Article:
One-on-one with Rep. Stephenson
Herald Tribune: Thank you for joining us, Rep. Stephenson, and congratulations on once again winning House District 85.
Rep. Stephenson: Thanks.
Herald Tribune: As an incumbent starting another term, do you come in with the intent of just picking up where you left off, or do you have a new agenda for this term? If so, what is that agenda?
Rep. Stephenson: Both, I intend on refilling legislation to deal with runaway property taxes offering meaningful tax relief and comprehensive legislation to address unfunded liabilities in the Teachers Retirement System. Next year is redistricting, as a Republican I will fight for maps that favor republican candidates so we can preserve the success and prosperity of our state. As well, there may be considerable challenges to address that have been created by the recent COVID-19 pandemic.
Herald Tribune: In last month's public forum which we held here in Edna, you said that you don't fix big problems, like the border, by doing little things. What are some of the big things you would propose in the Texas Legislature to help tighten the border?
Rep. Stephenson: The reality of the border is that it largely falls under the jurisdiction of the federal government. The large things the State of Texas can do are to maintain the levels of funding for border security efforts, continue grants for border prosecution, border fire departments, and economic development. The state alone cannot prevent illegal immigration. What we can do is solve the problems created here at home.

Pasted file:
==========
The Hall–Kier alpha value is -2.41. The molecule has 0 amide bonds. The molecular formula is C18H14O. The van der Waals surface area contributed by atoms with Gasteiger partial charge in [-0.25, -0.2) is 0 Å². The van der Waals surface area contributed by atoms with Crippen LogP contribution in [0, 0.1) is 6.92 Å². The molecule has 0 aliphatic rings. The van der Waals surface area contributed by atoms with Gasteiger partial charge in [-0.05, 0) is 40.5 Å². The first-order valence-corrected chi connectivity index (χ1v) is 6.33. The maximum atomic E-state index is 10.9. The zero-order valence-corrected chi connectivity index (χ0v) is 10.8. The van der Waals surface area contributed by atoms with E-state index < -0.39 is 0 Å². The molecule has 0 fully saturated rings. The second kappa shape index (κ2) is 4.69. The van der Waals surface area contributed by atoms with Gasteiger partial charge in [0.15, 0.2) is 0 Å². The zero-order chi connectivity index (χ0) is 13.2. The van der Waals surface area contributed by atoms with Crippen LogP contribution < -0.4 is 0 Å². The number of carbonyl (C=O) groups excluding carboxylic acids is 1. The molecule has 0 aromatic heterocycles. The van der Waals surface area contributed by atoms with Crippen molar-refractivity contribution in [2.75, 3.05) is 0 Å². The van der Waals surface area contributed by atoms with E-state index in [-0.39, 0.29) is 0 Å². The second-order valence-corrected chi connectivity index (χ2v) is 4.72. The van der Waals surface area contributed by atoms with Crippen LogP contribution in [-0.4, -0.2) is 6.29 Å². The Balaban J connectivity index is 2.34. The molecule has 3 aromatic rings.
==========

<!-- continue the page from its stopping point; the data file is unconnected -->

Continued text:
Herald Tribune: What do you think will be the biggest challenge in this next Legislative session?
Rep. Stephenson: Redistricting.
Herald Tribune: Are there any specific interests or speical projects coming up in the House which will benefit the people of Jackson County?
Rep. Stephenson: The largest issue that will affect the people of Jackson County is redistricting. It will be one of the most important things we do in session next year. Rural values are hard to come by in Austin. A large portion of my colleagues represent huge powerful cities. We need to keep Jackson County in a House district that is going to benefit the people in your communities.
Herald Tribune: Of course, we hope you have many more years of public service ahead of you. However, when the day finally comes that you decide to retire, what would you like people to remember most about Phil Stephenson and your years of public service?
Rep. Stephenson: That I did or worked hard to do what I said I was going to do. I would like to be remembered as a legislator who had a passion for fixing problems and not getting bogged down by politics.
Herald Tribune: It's spring season. Tell us about your love for baseball.
Rep. Stephenson: I love baseball. Not only for the sportsmanship and athleticism but for its lessons one can carry over into everyday life. There are several, but the one I use more often is the ability to lose. Losing is a terrible part of life. But, those who get back up and charge harder the next time are often better for it.
Herald Tribune: Again, thank you Rep. Stephenson for making time for us. We know you’re busy. We wish you the best during your new term.
By John Meng, Publisher/Editor